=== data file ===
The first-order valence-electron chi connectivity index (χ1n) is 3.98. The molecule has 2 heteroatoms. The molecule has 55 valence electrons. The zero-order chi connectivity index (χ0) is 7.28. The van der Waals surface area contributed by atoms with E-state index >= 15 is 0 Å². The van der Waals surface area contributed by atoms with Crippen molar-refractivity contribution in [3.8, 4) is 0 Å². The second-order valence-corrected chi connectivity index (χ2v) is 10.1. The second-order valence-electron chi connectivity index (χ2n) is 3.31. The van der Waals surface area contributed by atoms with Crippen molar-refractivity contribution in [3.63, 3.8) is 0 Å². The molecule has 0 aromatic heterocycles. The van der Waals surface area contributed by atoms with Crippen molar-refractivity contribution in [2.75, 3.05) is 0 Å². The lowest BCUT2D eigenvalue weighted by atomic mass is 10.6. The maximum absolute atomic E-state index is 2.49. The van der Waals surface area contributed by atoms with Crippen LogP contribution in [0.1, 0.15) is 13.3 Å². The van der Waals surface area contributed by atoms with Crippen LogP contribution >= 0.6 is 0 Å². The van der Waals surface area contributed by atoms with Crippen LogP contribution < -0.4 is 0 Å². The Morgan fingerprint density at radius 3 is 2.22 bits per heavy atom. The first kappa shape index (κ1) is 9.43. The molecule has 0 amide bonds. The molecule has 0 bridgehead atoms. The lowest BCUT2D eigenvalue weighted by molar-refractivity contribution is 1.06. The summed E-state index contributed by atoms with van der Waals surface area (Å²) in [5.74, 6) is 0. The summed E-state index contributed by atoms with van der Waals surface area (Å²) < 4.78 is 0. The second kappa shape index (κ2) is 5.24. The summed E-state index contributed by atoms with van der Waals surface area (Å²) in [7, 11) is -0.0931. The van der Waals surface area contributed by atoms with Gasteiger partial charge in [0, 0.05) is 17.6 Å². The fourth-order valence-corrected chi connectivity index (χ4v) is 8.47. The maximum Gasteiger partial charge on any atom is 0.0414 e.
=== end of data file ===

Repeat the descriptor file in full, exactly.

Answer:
The first-order valence-electron chi connectivity index (χ1n) is 3.98. The molecule has 2 heteroatoms. The molecule has 55 valence electrons. The zero-order chi connectivity index (χ0) is 7.28. The van der Waals surface area contributed by atoms with E-state index >= 15 is 0 Å². The van der Waals surface area contributed by atoms with Crippen molar-refractivity contribution in [3.8, 4) is 0 Å². The second-order valence-corrected chi connectivity index (χ2v) is 10.1. The second-order valence-electron chi connectivity index (χ2n) is 3.31. The van der Waals surface area contributed by atoms with Crippen molar-refractivity contribution in [3.63, 3.8) is 0 Å². The molecule has 0 aromatic heterocycles. The van der Waals surface area contributed by atoms with Crippen molar-refractivity contribution in [2.75, 3.05) is 0 Å². The lowest BCUT2D eigenvalue weighted by atomic mass is 10.6. The maximum absolute atomic E-state index is 2.49. The van der Waals surface area contributed by atoms with Crippen LogP contribution in [0.1, 0.15) is 13.3 Å². The van der Waals surface area contributed by atoms with Crippen LogP contribution >= 0.6 is 0 Å². The van der Waals surface area contributed by atoms with Crippen LogP contribution < -0.4 is 0 Å². The Morgan fingerprint density at radius 3 is 2.22 bits per heavy atom. The first kappa shape index (κ1) is 9.43. The molecule has 0 amide bonds. The molecule has 0 bridgehead atoms. The lowest BCUT2D eigenvalue weighted by molar-refractivity contribution is 1.06. The summed E-state index contributed by atoms with van der Waals surface area (Å²) in [5.74, 6) is 0. The summed E-state index contributed by atoms with van der Waals surface area (Å²) < 4.78 is 0. The second kappa shape index (κ2) is 5.24. The summed E-state index contributed by atoms with van der Waals surface area (Å²) in [7, 11) is -0.0931. The van der Waals surface area contributed by atoms with Gasteiger partial charge in [0, 0.05) is 17.6 Å². The fourth-order valence-corrected chi connectivity index (χ4v) is 8.47. The maximum Gasteiger partial charge on any atom is 0.0414 e.